Hi everyone! I’m excited to be back at Tenure, She Wrote. I’ve spent my time away from the site using a lot of the advice written here and am very excited to be able to come back to the blog as a new Assistant Professor!
Over the course of my first year in my new job, there have been a lot of opportunities for me to learn more about pedagogy and evidence-based techniques for teaching students in STEM. I went to quite a few of these, since the thought of teaching had me feeling like I’ve been thrown to the wolves. I understand that’s a common experience, especially since many of us spend most of the previous ~decade doing research first as a grad student then as a post doc without learning terribly much on how to effectively teach students.
From the very first one I attended, what really stood out to me was how not-alone I was. In my field, men outnumber women by about 10:1, and I’ve been on experiments where I’m the only woman on the team. The statistics are even worse for minority and marginalized groups, and being a queer and trans woman meant I was it for most of my entire career. But a quick head count at all of these events for new professors revealed the same thing over and over: There’s a far higher percentage of women, people of color, and LGBT people who attend STEM education workshops and conferences than any place within the rest of my field.
Being a scientist, I started with counting the obvious. Using names of attendees to attempt to estimate gender percentages is a very imperfect method, but I started seeing ratios that were 3x, 4x, and higher at these STEM education events than the general population in my field, and even just within my own department. At the most recent event, I was even one of three (!!!) trans professors who attended.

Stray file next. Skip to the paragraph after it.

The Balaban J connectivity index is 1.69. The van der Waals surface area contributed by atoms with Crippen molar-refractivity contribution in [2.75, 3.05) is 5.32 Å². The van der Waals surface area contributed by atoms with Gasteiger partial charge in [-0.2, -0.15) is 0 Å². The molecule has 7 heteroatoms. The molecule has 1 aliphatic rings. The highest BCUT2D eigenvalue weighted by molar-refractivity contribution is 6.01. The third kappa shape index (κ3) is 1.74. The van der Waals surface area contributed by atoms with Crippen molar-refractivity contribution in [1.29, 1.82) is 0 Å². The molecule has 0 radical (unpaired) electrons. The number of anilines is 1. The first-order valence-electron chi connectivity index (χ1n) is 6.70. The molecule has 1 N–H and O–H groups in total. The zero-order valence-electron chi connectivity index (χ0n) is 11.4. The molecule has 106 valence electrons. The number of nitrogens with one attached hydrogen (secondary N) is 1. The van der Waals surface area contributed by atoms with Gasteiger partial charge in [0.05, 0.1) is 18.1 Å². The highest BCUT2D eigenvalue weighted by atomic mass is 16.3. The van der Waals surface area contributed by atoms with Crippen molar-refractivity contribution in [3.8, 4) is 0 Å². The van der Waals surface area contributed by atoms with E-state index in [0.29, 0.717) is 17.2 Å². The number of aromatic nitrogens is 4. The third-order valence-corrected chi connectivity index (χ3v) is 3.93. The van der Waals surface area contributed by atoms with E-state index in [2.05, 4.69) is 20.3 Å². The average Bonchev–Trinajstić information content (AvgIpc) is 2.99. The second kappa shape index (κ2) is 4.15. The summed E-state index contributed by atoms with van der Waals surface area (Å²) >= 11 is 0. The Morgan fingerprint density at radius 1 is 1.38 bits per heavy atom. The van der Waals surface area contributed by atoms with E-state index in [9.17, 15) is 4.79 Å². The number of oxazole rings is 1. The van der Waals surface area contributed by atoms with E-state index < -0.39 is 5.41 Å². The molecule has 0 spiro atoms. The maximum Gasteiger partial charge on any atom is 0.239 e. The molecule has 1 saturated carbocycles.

I never thought I’d ask this about something science related, but the question that has been on my mind as I go to each of these is: Where are all the straight white men?
On the one hand, it’s fantastic to finally have a place where I don’t feel completely isolated, but on the other I have never seen more discussions in STEM (that I didn’t start or help organize) around issues of inclusion, addressing racism and sexism, and what it means to be a professor in the USA on stolen indigenous land than I have at any other type of conference.
Why are there so few straight white men there to hear?
Is it related to arrogance and devaluation of teaching for those of us in research universities? Do men think that they’re just great at teaching despite having just as few lessons in effective teaching as I’ve had?
Where are all the straight white men?
Why aren’t they at these events where we learn about effective strategies to not only raise to grades of students, but strategies that have been shown to increase retention and grades of women, people of color, and other marginalized groups? What is it about education events that lead to discussions about diversity and inclusion for an audience who has a much higher percentage of having already bought in to creating change than for those who could really use this research to make our fields better for everyone?
At this point, I don’t really have much in the way of answers, but as with all research and social change, starting with the question seems like a good start. As the next batch of new faculty members starts to come in, I can make sure to really emphasize to the men in the group that they need to go and listen and learn. I can bring up with my Chair and Dean what I was able to get out of these meetings, and make the case for why I think it’s extremely important to change at least our departmental and college culture to value education events to levels closer to valuing research.
It’s a long road, and we’ll see how far it goes, but I really hope that the demographics at these education events starts better matching the current demographics of our field, because I think that is essential for getting the demographics of my field to better match the demographics of the general population.